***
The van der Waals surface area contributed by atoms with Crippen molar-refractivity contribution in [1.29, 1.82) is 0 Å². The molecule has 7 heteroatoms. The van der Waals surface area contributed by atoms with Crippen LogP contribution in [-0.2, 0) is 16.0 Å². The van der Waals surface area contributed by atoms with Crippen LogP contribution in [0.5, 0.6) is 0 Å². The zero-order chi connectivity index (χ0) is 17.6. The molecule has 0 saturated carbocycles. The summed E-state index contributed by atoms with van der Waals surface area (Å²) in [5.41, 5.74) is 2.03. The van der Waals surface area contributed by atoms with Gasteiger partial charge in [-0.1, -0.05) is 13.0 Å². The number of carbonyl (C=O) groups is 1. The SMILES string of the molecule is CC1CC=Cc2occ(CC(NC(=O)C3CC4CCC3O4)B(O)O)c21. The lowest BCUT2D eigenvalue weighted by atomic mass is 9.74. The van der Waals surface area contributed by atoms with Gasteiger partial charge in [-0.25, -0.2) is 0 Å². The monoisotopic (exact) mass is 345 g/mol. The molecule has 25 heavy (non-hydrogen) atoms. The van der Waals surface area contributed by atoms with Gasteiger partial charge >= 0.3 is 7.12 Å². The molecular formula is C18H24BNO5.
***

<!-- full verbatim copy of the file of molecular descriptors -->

The van der Waals surface area contributed by atoms with Crippen molar-refractivity contribution in [1.29, 1.82) is 0 Å². The molecule has 7 heteroatoms. The van der Waals surface area contributed by atoms with Crippen LogP contribution in [-0.2, 0) is 16.0 Å². The van der Waals surface area contributed by atoms with Crippen LogP contribution in [0.5, 0.6) is 0 Å². The zero-order chi connectivity index (χ0) is 17.6. The molecule has 0 saturated carbocycles. The summed E-state index contributed by atoms with van der Waals surface area (Å²) in [5.41, 5.74) is 2.03. The van der Waals surface area contributed by atoms with Gasteiger partial charge in [-0.1, -0.05) is 13.0 Å². The number of carbonyl (C=O) groups is 1. The SMILES string of the molecule is CC1CC=Cc2occ(CC(NC(=O)C3CC4CCC3O4)B(O)O)c21. The lowest BCUT2D eigenvalue weighted by atomic mass is 9.74. The van der Waals surface area contributed by atoms with Gasteiger partial charge in [-0.25, -0.2) is 0 Å². The monoisotopic (exact) mass is 345 g/mol. The molecule has 25 heavy (non-hydrogen) atoms. The van der Waals surface area contributed by atoms with Gasteiger partial charge >= 0.3 is 7.12 Å². The molecular formula is C18H24BNO5.